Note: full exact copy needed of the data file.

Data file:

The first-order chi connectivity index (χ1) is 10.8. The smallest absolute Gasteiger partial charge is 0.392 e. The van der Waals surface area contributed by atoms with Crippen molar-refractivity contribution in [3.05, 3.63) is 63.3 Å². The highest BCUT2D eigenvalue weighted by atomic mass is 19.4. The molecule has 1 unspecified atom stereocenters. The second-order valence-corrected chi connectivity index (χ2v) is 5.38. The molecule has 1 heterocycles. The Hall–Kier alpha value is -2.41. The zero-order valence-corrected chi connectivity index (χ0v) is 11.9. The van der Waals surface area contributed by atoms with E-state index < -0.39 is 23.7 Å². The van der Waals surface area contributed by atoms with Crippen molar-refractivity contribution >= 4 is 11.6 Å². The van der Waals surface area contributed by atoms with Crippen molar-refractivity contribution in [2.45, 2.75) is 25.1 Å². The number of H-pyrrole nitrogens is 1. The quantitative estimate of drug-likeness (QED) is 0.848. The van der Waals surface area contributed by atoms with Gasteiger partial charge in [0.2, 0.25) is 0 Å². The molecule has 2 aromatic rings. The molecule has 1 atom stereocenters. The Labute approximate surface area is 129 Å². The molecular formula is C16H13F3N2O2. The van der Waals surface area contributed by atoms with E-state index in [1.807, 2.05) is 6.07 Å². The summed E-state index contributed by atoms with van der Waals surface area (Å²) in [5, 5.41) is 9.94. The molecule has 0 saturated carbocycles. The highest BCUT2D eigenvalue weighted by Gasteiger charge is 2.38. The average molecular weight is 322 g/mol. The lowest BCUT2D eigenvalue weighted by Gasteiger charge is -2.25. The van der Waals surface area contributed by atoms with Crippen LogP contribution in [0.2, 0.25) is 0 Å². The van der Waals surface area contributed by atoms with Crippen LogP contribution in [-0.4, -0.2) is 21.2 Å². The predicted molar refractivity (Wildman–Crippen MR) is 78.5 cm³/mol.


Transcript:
The first-order chi connectivity index (χ1) is 10.8. The smallest absolute Gasteiger partial charge is 0.392 e. The van der Waals surface area contributed by atoms with Crippen molar-refractivity contribution in [3.05, 3.63) is 63.3 Å². The highest BCUT2D eigenvalue weighted by atomic mass is 19.4. The molecule has 1 unspecified atom stereocenters. The second-order valence-corrected chi connectivity index (χ2v) is 5.38. The molecule has 1 heterocycles. The Hall–Kier alpha value is -2.41. The zero-order valence-corrected chi connectivity index (χ0v) is 11.9. The van der Waals surface area contributed by atoms with E-state index < -0.39 is 23.7 Å². The van der Waals surface area contributed by atoms with Crippen molar-refractivity contribution >= 4 is 11.6 Å². The van der Waals surface area contributed by atoms with Crippen molar-refractivity contribution in [2.45, 2.75) is 25.1 Å². The number of H-pyrrole nitrogens is 1. The quantitative estimate of drug-likeness (QED) is 0.848. The van der Waals surface area contributed by atoms with Gasteiger partial charge in [0.2, 0.25) is 0 Å². The molecule has 2 aromatic rings. The molecule has 1 atom stereocenters. The Labute approximate surface area is 129 Å². The molecular formula is C16H13F3N2O2. The van der Waals surface area contributed by atoms with E-state index in [1.807, 2.05) is 6.07 Å². The summed E-state index contributed by atoms with van der Waals surface area (Å²) in [5, 5.41) is 9.94. The molecule has 0 saturated carbocycles. The highest BCUT2D eigenvalue weighted by Gasteiger charge is 2.38. The average molecular weight is 322 g/mol. The lowest BCUT2D eigenvalue weighted by Gasteiger charge is -2.25. The van der Waals surface area contributed by atoms with Crippen LogP contribution in [0.2, 0.25) is 0 Å². The van der Waals surface area contributed by atoms with Crippen LogP contribution in [-0.4, -0.2) is 21.2 Å². The predicted molar refractivity (Wildman–Crippen MR) is 78.5 cm³/mol.